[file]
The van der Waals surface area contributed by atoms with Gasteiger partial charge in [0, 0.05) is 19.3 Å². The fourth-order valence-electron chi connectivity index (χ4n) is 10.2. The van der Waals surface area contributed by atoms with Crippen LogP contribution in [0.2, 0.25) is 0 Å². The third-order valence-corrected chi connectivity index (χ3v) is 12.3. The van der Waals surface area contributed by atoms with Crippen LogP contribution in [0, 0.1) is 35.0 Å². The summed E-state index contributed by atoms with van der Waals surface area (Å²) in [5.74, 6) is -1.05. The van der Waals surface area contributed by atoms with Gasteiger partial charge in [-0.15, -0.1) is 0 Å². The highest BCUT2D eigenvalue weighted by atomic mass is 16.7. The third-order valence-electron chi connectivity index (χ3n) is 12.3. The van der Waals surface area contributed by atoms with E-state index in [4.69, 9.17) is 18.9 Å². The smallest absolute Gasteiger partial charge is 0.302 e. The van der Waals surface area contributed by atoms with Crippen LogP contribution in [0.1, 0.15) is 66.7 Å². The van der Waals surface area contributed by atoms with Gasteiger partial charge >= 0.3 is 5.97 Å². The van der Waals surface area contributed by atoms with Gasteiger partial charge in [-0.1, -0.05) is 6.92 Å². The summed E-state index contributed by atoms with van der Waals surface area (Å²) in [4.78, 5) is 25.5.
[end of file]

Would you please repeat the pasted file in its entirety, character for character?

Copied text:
The van der Waals surface area contributed by atoms with Gasteiger partial charge in [0, 0.05) is 19.3 Å². The fourth-order valence-electron chi connectivity index (χ4n) is 10.2. The van der Waals surface area contributed by atoms with Crippen LogP contribution in [0.2, 0.25) is 0 Å². The third-order valence-corrected chi connectivity index (χ3v) is 12.3. The van der Waals surface area contributed by atoms with Crippen LogP contribution in [0, 0.1) is 35.0 Å². The summed E-state index contributed by atoms with van der Waals surface area (Å²) in [5.74, 6) is -1.05. The van der Waals surface area contributed by atoms with Gasteiger partial charge in [-0.15, -0.1) is 0 Å². The highest BCUT2D eigenvalue weighted by atomic mass is 16.7. The third-order valence-electron chi connectivity index (χ3n) is 12.3. The van der Waals surface area contributed by atoms with E-state index in [4.69, 9.17) is 18.9 Å². The smallest absolute Gasteiger partial charge is 0.302 e. The van der Waals surface area contributed by atoms with Crippen LogP contribution in [0.1, 0.15) is 66.7 Å². The van der Waals surface area contributed by atoms with Gasteiger partial charge >= 0.3 is 5.97 Å². The van der Waals surface area contributed by atoms with Gasteiger partial charge in [-0.1, -0.05) is 6.92 Å². The summed E-state index contributed by atoms with van der Waals surface area (Å²) in [4.78, 5) is 25.5.